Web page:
Author: Greg Schulz, Founder
Serial Attached SCSI (SAS) as a technology, has several meanings similar to the acronym SAS in general, which for IT professionals also refers to the Statistical Analysis Software from the SAS Institute. There is a linkage between SAS as a software package and SAS as a storage technology, particularly for performance and capacity-planning analysts that forecast storage usage and performance. However for now, let’s focus on SAS as a storage interface technology, leaving the discussion about performance and capacity planning for another time.
The reason I bring up the two meanings of SAS (as an acronym), is that SAS as a storage interface technology also has multiple personalities and capabilities as seen in Figure 1. To be more precise, SAS can, and is being used today as a means of attaching storage devices to servers as well as a means of attaching hard disk drives (HDDs) to storage systems and their controllers. A common question I hear in the market place from IT customers and solution providers is – when will vendors start shipping SAS products and the answer is a qualified right now!
A qualified yes for SAS-based products shipping now is because SAS ecosystems are broad-ranging from protocol interface chips, interposer and multiplexers to enable dual-porting of SATA disks to SAS interfaces, SAS expanders, SAS host-based PCI-X and PCIe, as well as external RAID controllers and 3.5″ and 2.5″ SAS HDDs, among other components. SAS HDDs are also being deployed inside storage systems (See figure 2) across different price bands and market segments for both block-based as well as NAS file-based storage solutions. Vendors’ SAS-based product offerings will vary based on their target market or specific-solution target-price band for deployment with components first, followed by adapters and entry-level block and NAS storage systems, followed by enterprise class solutions.
SAS HDDs are either replacing or serving as an alternative for Fibre Channel (FC), Parallel SCSI and in some cases Serial ATA (SATA) disks, while in others, co-existing with SATA devices. In addition to being used as a means of attaching HDDs to servers and storage systems controllers, SAS is also being used today to attach storage systems, for example mid-range and entry-level storage arrays, to servers as an alternative to FC, Parallel SCSI or iSCSI for open-systems block-storage access.
Four Common SAS Storage-Based Technology Deployment Scenarios Include:
Dedicated direct attached storage – DAS internal
SAS HDD on a server blade, SAS HDD in traditional server for boot or local data replacing parallel SCSI or SATA HDD, dedicated HDD in a NAS appliance either as primary and expansion storage, or as primary storage with expansion using FC- or SATA-based HDD.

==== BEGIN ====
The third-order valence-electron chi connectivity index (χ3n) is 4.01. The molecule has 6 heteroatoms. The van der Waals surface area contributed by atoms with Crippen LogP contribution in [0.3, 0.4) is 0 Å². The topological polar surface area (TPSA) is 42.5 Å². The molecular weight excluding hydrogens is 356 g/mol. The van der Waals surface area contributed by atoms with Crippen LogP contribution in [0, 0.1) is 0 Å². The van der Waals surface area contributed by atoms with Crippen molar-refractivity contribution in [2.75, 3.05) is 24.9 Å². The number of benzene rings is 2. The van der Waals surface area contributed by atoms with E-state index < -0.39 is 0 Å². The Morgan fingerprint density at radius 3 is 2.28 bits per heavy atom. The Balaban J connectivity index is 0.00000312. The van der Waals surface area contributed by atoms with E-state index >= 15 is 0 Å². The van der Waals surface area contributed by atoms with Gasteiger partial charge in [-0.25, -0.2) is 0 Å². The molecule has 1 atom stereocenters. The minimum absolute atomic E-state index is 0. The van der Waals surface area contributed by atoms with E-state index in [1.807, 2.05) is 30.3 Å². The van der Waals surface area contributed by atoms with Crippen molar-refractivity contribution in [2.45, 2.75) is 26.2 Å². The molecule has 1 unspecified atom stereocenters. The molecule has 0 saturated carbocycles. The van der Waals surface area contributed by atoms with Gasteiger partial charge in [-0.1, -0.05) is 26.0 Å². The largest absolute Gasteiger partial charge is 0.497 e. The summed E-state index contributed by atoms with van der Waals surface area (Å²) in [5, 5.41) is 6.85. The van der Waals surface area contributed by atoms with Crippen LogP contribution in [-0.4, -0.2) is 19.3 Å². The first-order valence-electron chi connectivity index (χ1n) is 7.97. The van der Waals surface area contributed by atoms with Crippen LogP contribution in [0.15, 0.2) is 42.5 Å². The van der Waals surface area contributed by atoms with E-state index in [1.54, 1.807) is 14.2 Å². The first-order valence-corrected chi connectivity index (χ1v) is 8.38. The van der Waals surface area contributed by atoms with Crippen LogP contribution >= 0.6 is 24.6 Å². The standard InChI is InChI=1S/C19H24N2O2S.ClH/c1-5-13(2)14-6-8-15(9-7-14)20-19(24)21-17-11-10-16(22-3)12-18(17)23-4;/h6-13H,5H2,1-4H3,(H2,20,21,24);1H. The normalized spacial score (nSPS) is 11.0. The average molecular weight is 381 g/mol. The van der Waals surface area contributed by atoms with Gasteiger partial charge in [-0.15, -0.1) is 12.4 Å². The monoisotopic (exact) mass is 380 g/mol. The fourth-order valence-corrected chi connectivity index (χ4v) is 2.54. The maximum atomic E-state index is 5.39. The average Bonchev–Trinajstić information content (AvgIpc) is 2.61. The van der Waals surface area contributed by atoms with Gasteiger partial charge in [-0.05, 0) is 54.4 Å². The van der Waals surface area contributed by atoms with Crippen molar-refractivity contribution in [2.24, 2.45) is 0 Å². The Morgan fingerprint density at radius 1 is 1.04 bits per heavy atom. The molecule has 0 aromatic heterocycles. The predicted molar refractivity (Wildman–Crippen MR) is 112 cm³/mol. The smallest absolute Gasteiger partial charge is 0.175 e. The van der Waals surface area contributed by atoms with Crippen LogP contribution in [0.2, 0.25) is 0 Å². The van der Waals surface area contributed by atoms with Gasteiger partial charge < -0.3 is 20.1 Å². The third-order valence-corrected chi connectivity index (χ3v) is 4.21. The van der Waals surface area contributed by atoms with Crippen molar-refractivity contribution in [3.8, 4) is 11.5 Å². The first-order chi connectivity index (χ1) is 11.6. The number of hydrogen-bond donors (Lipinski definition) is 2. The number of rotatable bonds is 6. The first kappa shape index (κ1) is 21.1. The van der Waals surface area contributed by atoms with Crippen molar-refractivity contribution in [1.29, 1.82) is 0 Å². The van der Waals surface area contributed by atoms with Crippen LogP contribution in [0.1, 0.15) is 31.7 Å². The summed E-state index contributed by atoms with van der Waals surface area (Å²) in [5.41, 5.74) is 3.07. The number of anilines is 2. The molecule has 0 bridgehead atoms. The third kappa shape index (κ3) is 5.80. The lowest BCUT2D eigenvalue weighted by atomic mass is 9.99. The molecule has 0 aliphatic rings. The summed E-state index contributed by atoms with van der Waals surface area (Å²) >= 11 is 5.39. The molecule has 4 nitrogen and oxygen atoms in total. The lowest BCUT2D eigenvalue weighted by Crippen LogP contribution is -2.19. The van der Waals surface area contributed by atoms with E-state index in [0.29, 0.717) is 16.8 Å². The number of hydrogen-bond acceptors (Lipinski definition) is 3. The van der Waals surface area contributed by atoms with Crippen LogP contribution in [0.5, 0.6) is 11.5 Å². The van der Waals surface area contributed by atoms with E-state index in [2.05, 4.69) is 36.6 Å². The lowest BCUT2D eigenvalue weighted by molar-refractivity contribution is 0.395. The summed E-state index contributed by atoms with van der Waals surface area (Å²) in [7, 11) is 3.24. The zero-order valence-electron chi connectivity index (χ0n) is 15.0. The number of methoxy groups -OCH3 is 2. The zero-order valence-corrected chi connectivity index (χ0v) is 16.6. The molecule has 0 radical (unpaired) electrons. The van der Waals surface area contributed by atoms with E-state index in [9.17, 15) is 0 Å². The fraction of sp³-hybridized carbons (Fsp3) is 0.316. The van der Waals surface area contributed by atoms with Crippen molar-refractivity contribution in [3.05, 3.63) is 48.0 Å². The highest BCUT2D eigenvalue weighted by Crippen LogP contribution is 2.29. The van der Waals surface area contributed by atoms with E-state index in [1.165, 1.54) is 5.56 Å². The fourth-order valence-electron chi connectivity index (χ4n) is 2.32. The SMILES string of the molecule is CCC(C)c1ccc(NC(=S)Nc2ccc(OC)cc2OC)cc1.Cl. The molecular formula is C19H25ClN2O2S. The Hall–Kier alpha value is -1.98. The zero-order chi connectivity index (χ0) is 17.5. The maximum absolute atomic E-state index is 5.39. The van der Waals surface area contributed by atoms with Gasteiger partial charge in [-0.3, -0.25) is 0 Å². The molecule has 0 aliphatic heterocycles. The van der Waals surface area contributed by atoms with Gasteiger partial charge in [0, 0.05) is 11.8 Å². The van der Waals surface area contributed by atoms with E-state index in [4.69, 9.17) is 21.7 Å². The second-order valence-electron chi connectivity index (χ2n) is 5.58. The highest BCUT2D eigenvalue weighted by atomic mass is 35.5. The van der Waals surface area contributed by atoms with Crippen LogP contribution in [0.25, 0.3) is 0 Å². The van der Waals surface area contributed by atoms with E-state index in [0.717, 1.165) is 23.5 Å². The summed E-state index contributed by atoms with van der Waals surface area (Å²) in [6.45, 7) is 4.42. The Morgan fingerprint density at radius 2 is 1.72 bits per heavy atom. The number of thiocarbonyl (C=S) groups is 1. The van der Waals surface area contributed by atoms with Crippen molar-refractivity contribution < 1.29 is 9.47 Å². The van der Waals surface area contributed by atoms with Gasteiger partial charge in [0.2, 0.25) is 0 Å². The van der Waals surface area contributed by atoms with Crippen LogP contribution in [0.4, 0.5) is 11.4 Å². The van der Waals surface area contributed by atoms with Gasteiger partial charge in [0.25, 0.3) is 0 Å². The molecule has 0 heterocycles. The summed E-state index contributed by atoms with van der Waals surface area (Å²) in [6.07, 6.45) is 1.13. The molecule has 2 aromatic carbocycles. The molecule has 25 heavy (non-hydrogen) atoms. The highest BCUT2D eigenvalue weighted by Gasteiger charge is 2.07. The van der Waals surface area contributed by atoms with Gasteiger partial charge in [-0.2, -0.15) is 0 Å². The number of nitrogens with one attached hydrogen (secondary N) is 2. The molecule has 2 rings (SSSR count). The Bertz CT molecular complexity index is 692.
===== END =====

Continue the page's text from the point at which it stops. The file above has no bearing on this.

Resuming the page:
Dedicated direct-attached storage – DAS external
SAS HDD, or mix of SAS and SATA HDDs, configured in a storage enclosure (JBOD) or RAID array attached via SAS to a single server using a SAS host controller or SAS host RAID adapter. The storage may be served via the network file system (NFS) or common internet file system (CIFS), aka windows file sharing, to other servers and clients to support NAS.
Shared DAS – External
SAS HDD on a storage blade in a blade center, SAS HDD or mix of SAS and SATA HDDs in a storage or RAID array or storage appliance that attaches to two or more servers via SAS.
Some direct-attached storage products offer dual-controller active/active support, built in performance analysis and management, including drive rebuild. These products can often mix SATA and SAS disk drives for storage tiering. One system at National Association of Broadcasters supported as many as 60 drives although it is being expanded to support up to 96 drives. Storage systems with capacity up to many tens of TBs are currently on the market, but with 1 TB drives ramping up (for SATA at least) these storage capacities will swell within the next year.
Shared SAN or NAS external storage
SAS HDDs attached to servers via iSCSI, FC or even InfiniBand SCSI remote protocol (for SCSI on InfiniBand) (SRP) for block access and NAS (NFS or CIFS) over Ethernet or InfiniBand IP-based networks for file-based data and storage sharing access. Some storage systems support multiple concurrent storage protocols for attachment to servers that can include some combination of iSCSI or NAS using Gb Ethernet, SRP or NAS via IP on InfiniBand, SAS and FC including FC-SB2 (aka mainframe storage access over FC) (FICON) as well as SCSI/FC Protocol (aka SCSI on FC) (FCP). Similarly some storage systems support SAS as a primary HDD in the base storage system with some vendors supporting SAS-based expansion modules, while other vendors support FC and FC-SATA based expansion modules. For example, just because a storage system has SAS-based HDDs in the main storage system may not mean that expansion drives are also SAS-based, do your homework to avoid surprises.